Although the new SEC regulations were only enacted in March 2021, a number of startups have already benefited from the expanded public investment those regulations allowed. One such success story is Gumroad; CEO Sahil Lavingia of the software company that offers solutions to creators to be distributed directly to consumers feared that his startup would fold under the pressure of being one of the first to test out the SEC’s new regulations, but instead, he was pleasantly surprised when Gumroad finished their investment round in only 12 hours, having in that time raised $5m. Gumroad’s backers invested an average of $679, with 48% investing the maximum amount, and 18% the minimum. The infographic courtesy of Republic (through which the round was led) highlights the mix of entrepreneurs and would-be investors that took a shine to Sahil’s startup, as investment came from every corner from Clubhouse and Twitter to acquaintances. 


Another brilliant startup that made use of Republic’s platform is Backstage Capital, an Investment adviser focused on people of color, women, and LGBTQ+ founders, with Founder and Managing Partner Arlan Hamilton at the helm. Taking into account Morgan Stanley’s estimate that there’s $4tn in VC that remains unrealized due to lack of diversity, Backstage’s drive for more representation of women, POC, and LGBTQ folx in spaces of power led it to accomplish its latest $5m investment round in less than 2 months. Republic site boasts of having invested in 160+ companies led by underrepresented founders and notes also that its “first 100 companies raised $250M+ and created over 500 jobs”, making it a large fish in the growing pond. 

Source: Funding size for Gumroad

Another major player in the forefront of the new potential is Y Combinator, a seed funding group which, in an unprecedented move, paired with WeFunder to offer a program of almost 40 startups to investors and the general public. Having backed such household names as DoorDash, Coinbase, and Airbnb, Y Combinator offers Move, a community-owned digital retailer, Agora, a search engine for local products, and Gerostate Alpha, a pharma company dedicated to eradicating age-related diseases, amongst its stacked roster.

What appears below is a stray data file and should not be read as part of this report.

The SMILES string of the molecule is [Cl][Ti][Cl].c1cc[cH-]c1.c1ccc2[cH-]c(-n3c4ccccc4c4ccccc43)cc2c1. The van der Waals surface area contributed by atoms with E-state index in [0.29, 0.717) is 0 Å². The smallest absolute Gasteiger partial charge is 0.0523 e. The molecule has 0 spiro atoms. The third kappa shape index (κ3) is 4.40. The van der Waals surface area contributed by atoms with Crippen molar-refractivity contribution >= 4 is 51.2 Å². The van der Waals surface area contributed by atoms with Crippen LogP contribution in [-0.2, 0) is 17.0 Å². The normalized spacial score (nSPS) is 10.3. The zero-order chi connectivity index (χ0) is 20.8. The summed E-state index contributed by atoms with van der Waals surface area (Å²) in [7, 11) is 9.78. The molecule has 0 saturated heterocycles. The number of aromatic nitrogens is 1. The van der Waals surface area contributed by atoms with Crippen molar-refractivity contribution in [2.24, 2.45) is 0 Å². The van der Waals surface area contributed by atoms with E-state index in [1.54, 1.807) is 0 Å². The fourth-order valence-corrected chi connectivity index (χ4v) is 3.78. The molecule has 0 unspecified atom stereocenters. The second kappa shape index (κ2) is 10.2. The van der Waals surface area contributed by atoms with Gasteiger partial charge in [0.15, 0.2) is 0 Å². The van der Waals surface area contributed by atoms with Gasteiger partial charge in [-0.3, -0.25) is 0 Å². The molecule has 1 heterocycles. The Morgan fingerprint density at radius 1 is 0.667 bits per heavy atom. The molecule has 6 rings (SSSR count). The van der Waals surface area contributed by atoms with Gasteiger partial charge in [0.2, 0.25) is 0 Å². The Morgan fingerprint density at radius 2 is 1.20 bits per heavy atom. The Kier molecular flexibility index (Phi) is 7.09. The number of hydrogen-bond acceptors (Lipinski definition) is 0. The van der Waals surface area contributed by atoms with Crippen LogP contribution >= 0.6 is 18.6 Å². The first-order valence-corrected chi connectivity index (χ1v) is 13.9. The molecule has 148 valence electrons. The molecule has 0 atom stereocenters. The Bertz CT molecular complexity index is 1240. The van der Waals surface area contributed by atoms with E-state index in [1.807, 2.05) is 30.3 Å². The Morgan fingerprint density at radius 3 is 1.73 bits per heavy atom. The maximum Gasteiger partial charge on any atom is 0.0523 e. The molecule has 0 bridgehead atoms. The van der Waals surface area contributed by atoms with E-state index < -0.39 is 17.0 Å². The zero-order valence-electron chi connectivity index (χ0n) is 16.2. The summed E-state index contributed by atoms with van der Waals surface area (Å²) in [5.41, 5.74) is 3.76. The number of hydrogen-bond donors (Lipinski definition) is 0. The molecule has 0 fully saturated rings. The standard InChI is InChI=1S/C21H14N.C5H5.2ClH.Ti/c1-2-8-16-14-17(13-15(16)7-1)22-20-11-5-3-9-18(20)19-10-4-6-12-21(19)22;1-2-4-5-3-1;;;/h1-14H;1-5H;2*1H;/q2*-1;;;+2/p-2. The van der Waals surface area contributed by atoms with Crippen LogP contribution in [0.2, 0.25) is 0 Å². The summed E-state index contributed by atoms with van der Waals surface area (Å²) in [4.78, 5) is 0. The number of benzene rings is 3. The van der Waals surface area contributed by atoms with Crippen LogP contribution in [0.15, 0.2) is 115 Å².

How will these new equity crowdfunding regulations change the landscape of the international VC scene, and might Reg CF even supplant VC, or merely add to it? We will surely see other countries considering opening up crowdfunding which could widen the band of companies that are “backable,” if not the band of companies that traditional venture capital players find enticing. Current projections for Alternative Financing are very strong with predictions of the US reaching  $2,823.3m in 2021, and with Total transaction value is expected to show an annual growth rate (CAGR 2021-2025) of 7.86% resulting in a projected total amount of US$3,820.8m by 2025. All signs point to more companies accessing funding in this and diverse ways, so investors are advised to watch this space.